Do any of you historians have any idea if P.A. offered a metallic
like paint(fish scales or oyster shells were used?)on a production
basis? What would the earliest year it was available be? I know that
Studebaker had it in 1932 and by ’35 Chrysler and Hupmobile could come in “metallic”.Info on the history of this kind of paint is difficult to come by.I would like to know it’s automotive history and
how it was received.
Bernie Wies may have information for you. Contact him by phone or U.S. mail. The factory catalogue for 1929 shows cars painted in what appear to be a metalic paint. I don’t have paint chips from the 20′ or 30’s from Pierce that show these paints, but they did exist and could be ordered and put on the ‘build sheets’ for these years. Pierce accepted many variations from the standard.
Hi- if it is any use, the CCCA states in the judging rules that no points are to be deducted for metallic paint on any Classic built after November of 1927, I know the old saw about what “assume” means, that said, I assume that this specific date is based on good researched information. I see no other reason for it to be so specific in date. Hope this helps. See some of you guys soon, I’m starting to smell the chocolate! David Coco Winchester Va.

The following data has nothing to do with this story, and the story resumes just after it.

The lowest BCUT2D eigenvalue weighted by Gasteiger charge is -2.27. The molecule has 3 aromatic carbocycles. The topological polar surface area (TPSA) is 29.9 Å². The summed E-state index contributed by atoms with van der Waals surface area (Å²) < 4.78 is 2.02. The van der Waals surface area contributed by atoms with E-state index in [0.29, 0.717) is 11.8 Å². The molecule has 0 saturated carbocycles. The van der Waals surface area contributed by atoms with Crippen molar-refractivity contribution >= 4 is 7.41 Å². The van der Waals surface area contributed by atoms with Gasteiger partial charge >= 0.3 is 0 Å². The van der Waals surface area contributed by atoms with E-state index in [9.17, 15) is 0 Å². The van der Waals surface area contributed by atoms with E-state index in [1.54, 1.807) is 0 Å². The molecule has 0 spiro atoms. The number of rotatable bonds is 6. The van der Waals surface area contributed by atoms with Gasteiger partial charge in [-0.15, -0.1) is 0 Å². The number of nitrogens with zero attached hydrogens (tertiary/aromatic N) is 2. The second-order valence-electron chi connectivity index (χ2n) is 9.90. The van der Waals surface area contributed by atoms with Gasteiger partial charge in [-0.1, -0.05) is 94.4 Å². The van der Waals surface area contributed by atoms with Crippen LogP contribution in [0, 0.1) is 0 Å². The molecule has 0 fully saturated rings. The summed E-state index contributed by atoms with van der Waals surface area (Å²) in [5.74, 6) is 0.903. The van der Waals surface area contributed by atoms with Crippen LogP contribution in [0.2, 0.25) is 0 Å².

Tony, bear in mind that metallic paints before World War II had very finely ground metallic components or ‘flakes.’ You may have seen the incorrect coarse-ground metallic (very obvious) in the maroon 1940 Cad 75 convertible sedan often shown at Ironstone Concours in Murphys. BTW, I’ll be at the Ironstone Concours Saturday; if you’re going, pls track me down. A good place to start is at the PAS NorCal canopy. VBR, George
In 1931 the PA factory painted a series 42 D/C with a silver metallic including the chassis. The car was used in factory promotional photos.. It had a light blue interior and top with stainless Budd wheels. I actually purchased a body panel off the car in the 80’s and the paint was rather flat looking. It was also very light shade of silver with very small flakes.
In the 1934 Color and Art Department sample pamphlet, the only metallic colors were silver, gold and copper which were striping colors. The metallic flakes was very subtle.
See you next week,